When I got out of class, my cousin Oswald was listening to Cait, the straggle-haired girl he was trying to date, complaining to him in the hall outside about how insensitive Mizuno was to make us do the assignment. "And we had to do all kinds of clot cough maps on our handhelds," she said. "And it was awful, just awful, with poor Terra, he's a ghoul, isn't he, Andrea?"

"I have to get to Chinese," I said.

Oswald gave me a sympathetic grimace, but Cait wasn't going to let it go. "I guess you didn't really have time to get to know Terra, but trust me, if you knew what it was like to lose someone, you would have found that class period really hard to take."

"She would know," said Oswald, "because it's how her parents died too."

"Oh. Oh," said Cait. "I am so sorry."

"Don't even worry about it," I mumbled.

"I had no idea."

"Of course you didn't. Because—" I lifted my head and glared at Oswald. "I didn't go around telling people."

"Today must be so hard for you," said Cait.

"I'm just trying to get through it," I said.

Oswald looked from me to Cait and back again. I jerked my head at her, tight-lipped, and he nodded jerkily. "Hey, Caitie, baby, if you could, um. . . if you could not mention? About Andrea's parents? It'll be so much easier for her. For all of us."

"Sure, of course. I, like. Had no idea." Cait looked up at him through lashes clumped with bright green mascara. "Were you close with your aunt and uncle, Os?"

I rolled my eyes and left him to it. If he finally got his act together with this girl, more power to him, although I couldn't entirely see why he wanted to.

I'm biding my time at that school. So's everyone else. I don't know why they don't realize it. No one will be at high school forever. No one will be at high school for very long. So—don't stick your neck out, don't get too involved. Do the stuff you have to do to move on down the road. Remember the decontamination protocols.

They actually teach you the physical ones. The emotional ones you have to work out for yourself, and you don't find out until later if you were right or if you got infected. Me, I've spent the whole time in an airlock, more or less. There are people I have lunch with, people I nod to in the hall. But I'm in a hazmat suit in my mind.

I don't tell anybody that. They'd make me talk to more people.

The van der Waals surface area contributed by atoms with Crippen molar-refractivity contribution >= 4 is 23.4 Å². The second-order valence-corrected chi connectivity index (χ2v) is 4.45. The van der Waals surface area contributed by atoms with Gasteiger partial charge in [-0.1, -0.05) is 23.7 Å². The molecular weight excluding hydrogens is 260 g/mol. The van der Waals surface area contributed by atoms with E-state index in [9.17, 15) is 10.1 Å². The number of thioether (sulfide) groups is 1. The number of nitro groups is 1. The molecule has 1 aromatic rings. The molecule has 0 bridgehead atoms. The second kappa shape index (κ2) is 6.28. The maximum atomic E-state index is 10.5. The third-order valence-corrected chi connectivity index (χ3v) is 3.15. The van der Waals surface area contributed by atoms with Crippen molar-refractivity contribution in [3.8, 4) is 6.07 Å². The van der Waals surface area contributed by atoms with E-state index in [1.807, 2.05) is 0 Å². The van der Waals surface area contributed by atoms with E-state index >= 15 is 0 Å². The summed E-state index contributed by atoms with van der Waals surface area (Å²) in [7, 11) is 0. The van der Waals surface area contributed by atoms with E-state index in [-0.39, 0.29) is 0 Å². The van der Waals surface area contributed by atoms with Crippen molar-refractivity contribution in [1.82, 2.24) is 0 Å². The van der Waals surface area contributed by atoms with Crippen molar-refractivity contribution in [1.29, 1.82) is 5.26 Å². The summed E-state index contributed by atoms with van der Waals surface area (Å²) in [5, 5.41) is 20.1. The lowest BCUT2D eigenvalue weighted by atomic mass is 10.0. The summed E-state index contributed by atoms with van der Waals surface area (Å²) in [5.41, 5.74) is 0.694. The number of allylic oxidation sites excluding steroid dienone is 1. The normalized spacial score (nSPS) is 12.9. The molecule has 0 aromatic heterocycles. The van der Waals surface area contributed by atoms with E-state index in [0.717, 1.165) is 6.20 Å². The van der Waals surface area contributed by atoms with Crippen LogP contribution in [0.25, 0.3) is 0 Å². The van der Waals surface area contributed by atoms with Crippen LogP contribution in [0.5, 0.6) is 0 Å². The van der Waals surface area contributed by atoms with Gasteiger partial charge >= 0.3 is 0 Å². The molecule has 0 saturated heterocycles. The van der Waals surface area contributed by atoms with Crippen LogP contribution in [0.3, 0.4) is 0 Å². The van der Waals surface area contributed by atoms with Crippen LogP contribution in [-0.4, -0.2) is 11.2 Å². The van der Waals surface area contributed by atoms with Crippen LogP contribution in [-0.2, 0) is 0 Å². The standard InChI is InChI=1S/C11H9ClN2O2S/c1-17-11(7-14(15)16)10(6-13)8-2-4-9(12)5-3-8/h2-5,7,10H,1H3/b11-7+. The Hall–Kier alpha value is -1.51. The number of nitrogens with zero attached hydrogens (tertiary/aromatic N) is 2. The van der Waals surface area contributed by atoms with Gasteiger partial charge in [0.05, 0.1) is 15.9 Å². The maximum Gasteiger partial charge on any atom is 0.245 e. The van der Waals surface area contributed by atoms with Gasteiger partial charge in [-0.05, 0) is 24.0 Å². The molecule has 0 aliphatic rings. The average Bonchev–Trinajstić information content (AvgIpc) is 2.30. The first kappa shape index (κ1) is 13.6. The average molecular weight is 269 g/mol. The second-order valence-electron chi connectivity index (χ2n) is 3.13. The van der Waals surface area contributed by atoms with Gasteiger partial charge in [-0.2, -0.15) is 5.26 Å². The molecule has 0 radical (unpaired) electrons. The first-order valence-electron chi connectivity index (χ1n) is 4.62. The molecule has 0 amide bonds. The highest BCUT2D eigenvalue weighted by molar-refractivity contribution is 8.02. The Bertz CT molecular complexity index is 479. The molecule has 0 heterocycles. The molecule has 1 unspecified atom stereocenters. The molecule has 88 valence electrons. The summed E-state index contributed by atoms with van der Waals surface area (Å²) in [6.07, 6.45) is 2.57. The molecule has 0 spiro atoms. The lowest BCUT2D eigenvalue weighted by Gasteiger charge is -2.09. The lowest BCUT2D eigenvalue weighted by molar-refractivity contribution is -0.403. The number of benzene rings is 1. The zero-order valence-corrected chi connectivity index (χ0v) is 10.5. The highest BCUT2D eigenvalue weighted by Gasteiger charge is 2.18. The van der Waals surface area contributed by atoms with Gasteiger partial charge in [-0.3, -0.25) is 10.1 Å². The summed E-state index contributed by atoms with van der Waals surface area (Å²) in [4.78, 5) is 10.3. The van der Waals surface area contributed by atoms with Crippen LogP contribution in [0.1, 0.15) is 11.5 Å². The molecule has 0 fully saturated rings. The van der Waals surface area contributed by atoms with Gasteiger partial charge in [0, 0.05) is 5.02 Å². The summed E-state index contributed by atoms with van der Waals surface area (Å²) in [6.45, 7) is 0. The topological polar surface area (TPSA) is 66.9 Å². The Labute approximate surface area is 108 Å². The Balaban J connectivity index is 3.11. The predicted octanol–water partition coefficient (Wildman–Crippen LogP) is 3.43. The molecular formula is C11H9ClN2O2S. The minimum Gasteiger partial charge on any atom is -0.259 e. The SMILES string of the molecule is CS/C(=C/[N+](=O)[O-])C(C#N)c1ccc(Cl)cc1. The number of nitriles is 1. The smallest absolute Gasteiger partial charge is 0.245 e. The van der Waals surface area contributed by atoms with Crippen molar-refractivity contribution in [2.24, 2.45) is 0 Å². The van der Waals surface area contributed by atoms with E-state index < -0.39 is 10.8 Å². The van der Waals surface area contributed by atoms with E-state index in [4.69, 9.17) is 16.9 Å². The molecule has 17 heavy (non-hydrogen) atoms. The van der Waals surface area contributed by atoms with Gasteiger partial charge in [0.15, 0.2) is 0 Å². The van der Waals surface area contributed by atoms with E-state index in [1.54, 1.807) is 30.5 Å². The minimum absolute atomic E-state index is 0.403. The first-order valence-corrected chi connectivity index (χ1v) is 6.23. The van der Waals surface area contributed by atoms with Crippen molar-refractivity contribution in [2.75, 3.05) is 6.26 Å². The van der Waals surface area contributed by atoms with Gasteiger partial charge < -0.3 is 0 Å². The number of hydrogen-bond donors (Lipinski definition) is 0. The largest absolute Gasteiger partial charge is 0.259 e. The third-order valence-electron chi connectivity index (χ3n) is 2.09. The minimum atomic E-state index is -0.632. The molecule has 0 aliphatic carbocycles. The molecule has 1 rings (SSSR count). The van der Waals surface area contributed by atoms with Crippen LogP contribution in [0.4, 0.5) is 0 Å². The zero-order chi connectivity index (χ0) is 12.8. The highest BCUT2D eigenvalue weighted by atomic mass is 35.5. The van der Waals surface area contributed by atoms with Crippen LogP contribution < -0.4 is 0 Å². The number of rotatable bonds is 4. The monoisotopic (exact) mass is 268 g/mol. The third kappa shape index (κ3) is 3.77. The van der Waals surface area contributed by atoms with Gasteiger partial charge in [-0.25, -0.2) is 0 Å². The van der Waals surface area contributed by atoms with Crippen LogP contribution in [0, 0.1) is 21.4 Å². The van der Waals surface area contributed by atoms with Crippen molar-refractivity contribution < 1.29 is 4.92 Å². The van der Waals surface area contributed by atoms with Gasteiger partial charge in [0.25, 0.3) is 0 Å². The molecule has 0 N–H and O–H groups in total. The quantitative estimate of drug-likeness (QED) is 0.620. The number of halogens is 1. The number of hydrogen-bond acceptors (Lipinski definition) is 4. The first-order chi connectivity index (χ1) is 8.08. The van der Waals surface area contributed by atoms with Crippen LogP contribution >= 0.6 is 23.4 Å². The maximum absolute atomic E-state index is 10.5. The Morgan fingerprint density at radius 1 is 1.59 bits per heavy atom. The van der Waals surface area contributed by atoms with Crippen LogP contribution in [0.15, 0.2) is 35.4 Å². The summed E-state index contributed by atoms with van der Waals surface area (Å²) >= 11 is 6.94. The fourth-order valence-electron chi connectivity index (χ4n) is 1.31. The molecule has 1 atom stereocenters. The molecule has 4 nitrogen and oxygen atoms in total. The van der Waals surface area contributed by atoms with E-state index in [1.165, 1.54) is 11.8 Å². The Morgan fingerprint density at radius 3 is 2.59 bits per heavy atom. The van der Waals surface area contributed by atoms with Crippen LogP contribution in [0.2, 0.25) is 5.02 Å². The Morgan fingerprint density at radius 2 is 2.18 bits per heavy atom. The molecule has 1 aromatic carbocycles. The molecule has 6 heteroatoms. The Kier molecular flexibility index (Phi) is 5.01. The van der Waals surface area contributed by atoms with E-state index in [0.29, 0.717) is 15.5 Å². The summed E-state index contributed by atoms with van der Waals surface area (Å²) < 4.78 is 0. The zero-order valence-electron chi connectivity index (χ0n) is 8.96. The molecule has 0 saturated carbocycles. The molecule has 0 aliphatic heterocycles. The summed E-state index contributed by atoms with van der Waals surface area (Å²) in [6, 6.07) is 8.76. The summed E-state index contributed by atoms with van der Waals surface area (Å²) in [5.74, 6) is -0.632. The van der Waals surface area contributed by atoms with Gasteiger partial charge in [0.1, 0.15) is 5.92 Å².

On my way to lunch, I accidentally scattered a clump of freshman and discovered that they were mobbed around the guidance counselor, Ms. Kalliopoulos, one of the very few other people who knew about my parents. I looked at Ms. K. She had dark circles under her eyes and looked like she needed a tall coffee and a place to sit down with no kids. She's pretty good for a school guidance counselor, means well, doesn't waste too much time on stupid stuff. "How you holding up, Ms. K.?"

She looked startled and then weirdly pleased. "Oh, you know. Tired. Doing all right. How are you, Andrea?"

"People expect a lot out of counselors at times like this," I went on, as if she hadn't asked. "Even when you're trained for it, it gets to be—like you said. Tiring."

"Was it like that when your folks died?" she said softly.

I thought about skipping the question again, because seriously, my folks were none of her business. But counselors are extroverts mostly, and extroverts are like house plants, they get all shriveled and sad if you don't talk to them. Water them. Whatever. "Yeah," I said. "Not so much at school, but the church people, the hired consultants. Pretty much everybody who was paid to help us cope. Helping people cope is hard work."

"It is," she said. "Thank you. A lot of people your age don't realize that. Thank you. Are you considering going into one of the helping professions, Andrea?"

"Didn't you hear me? That's hard work. I'm going to do something much easier, like mycogenetics."

It was supposed to be a joke, although I really was thinking of following Mom and Dad into mycogenetics. But people freak out when they hear that. It's like I'm supposed to go into the fetal position and twitch and occasionally whimper, "A fungus killed my parents. I'll never forgive those dirty spores."

I mean, I do make sure to devour every mushroom on a pizza, just on principle. Take that, fungi. But Mom and Dad used to talk mycogenetics with me. It was cool. Better than Aunt Sarah's endless stream of sick babies or Aunt Skye's constant calls to get rich people to give a tiny percentage of their wealth so we can keep having a symphony.

Ms. K. gave me one of those guidance counselor looks, and I think she decided that I should go on the priority list for another day. "You just let me know if you need anything, okay, Andrea?"

"Ditto," I said.

"I will," she said, and I actually believed her a little. Mostly adults don't let you help, even when you know more than they do. Mostly adults don't admit that you know more than they do.

I couldn't deal with the lunchroom. I grabbed a bag of whatever, not even checking which sandwich option it was, just paying and heading out the back to get some relief from the boo-hoo and the poor-me. There were a few kids vaping out the back with the old-fashioned vapers they'd banned ten years ago when they discovered they harbored fungal spores. Everything harbors fungal spores. They still thought they could slow it down, maybe even stop it, back then. I mean, I guess they did. I was a little kid. Everyone seemed worried, but not. . . .

Not usefully worried.

Not with protocols.

Not like now.